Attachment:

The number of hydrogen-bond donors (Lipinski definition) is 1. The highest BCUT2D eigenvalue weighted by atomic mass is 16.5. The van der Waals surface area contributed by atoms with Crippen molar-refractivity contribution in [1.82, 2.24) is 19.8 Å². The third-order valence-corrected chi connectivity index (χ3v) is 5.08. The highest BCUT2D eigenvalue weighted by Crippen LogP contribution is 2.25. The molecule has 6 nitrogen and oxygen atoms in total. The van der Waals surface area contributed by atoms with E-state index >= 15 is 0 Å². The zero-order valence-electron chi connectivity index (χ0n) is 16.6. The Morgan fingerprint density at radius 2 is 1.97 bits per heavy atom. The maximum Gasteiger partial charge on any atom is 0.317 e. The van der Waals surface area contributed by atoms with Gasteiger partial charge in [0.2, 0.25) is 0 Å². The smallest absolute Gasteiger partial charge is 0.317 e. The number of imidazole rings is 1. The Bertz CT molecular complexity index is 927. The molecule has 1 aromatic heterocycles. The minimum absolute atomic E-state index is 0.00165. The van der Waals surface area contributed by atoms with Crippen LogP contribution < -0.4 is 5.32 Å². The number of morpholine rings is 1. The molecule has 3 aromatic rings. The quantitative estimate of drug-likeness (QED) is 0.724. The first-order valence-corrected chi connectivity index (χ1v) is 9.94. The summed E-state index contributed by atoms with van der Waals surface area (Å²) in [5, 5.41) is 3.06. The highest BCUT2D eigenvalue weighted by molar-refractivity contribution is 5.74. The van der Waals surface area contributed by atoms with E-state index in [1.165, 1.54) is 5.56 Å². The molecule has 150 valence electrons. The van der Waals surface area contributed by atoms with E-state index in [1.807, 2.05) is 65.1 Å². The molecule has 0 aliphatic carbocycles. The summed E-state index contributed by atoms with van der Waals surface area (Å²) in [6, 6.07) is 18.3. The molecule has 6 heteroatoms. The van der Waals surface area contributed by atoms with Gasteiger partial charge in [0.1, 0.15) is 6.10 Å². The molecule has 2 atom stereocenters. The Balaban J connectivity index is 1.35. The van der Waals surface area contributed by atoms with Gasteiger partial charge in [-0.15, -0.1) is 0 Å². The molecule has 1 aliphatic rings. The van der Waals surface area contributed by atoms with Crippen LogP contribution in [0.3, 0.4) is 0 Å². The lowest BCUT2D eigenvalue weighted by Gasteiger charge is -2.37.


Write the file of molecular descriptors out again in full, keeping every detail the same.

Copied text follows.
The number of hydrogen-bond donors (Lipinski definition) is 1. The highest BCUT2D eigenvalue weighted by atomic mass is 16.5. The van der Waals surface area contributed by atoms with Crippen molar-refractivity contribution in [1.82, 2.24) is 19.8 Å². The third-order valence-corrected chi connectivity index (χ3v) is 5.08. The highest BCUT2D eigenvalue weighted by Crippen LogP contribution is 2.25. The molecule has 6 nitrogen and oxygen atoms in total. The van der Waals surface area contributed by atoms with E-state index >= 15 is 0 Å². The zero-order valence-electron chi connectivity index (χ0n) is 16.6. The Morgan fingerprint density at radius 2 is 1.97 bits per heavy atom. The maximum Gasteiger partial charge on any atom is 0.317 e. The van der Waals surface area contributed by atoms with Gasteiger partial charge in [0.2, 0.25) is 0 Å². The smallest absolute Gasteiger partial charge is 0.317 e. The number of imidazole rings is 1. The Bertz CT molecular complexity index is 927. The molecule has 1 aromatic heterocycles. The minimum absolute atomic E-state index is 0.00165. The van der Waals surface area contributed by atoms with Crippen LogP contribution < -0.4 is 5.32 Å². The number of morpholine rings is 1. The molecule has 3 aromatic rings. The quantitative estimate of drug-likeness (QED) is 0.724. The first-order valence-corrected chi connectivity index (χ1v) is 9.94. The summed E-state index contributed by atoms with van der Waals surface area (Å²) in [5, 5.41) is 3.06. The highest BCUT2D eigenvalue weighted by molar-refractivity contribution is 5.74. The van der Waals surface area contributed by atoms with E-state index in [1.165, 1.54) is 5.56 Å². The molecule has 150 valence electrons. The van der Waals surface area contributed by atoms with E-state index in [1.807, 2.05) is 65.1 Å². The molecule has 0 aliphatic carbocycles. The summed E-state index contributed by atoms with van der Waals surface area (Å²) in [6, 6.07) is 18.3. The molecule has 6 heteroatoms. The van der Waals surface area contributed by atoms with Gasteiger partial charge in [0.1, 0.15) is 6.10 Å². The molecule has 2 atom stereocenters. The Balaban J connectivity index is 1.35. The van der Waals surface area contributed by atoms with Gasteiger partial charge in [-0.15, -0.1) is 0 Å². The molecule has 1 aliphatic rings. The van der Waals surface area contributed by atoms with Crippen LogP contribution in [0.3, 0.4) is 0 Å². The lowest BCUT2D eigenvalue weighted by Gasteiger charge is -2.37.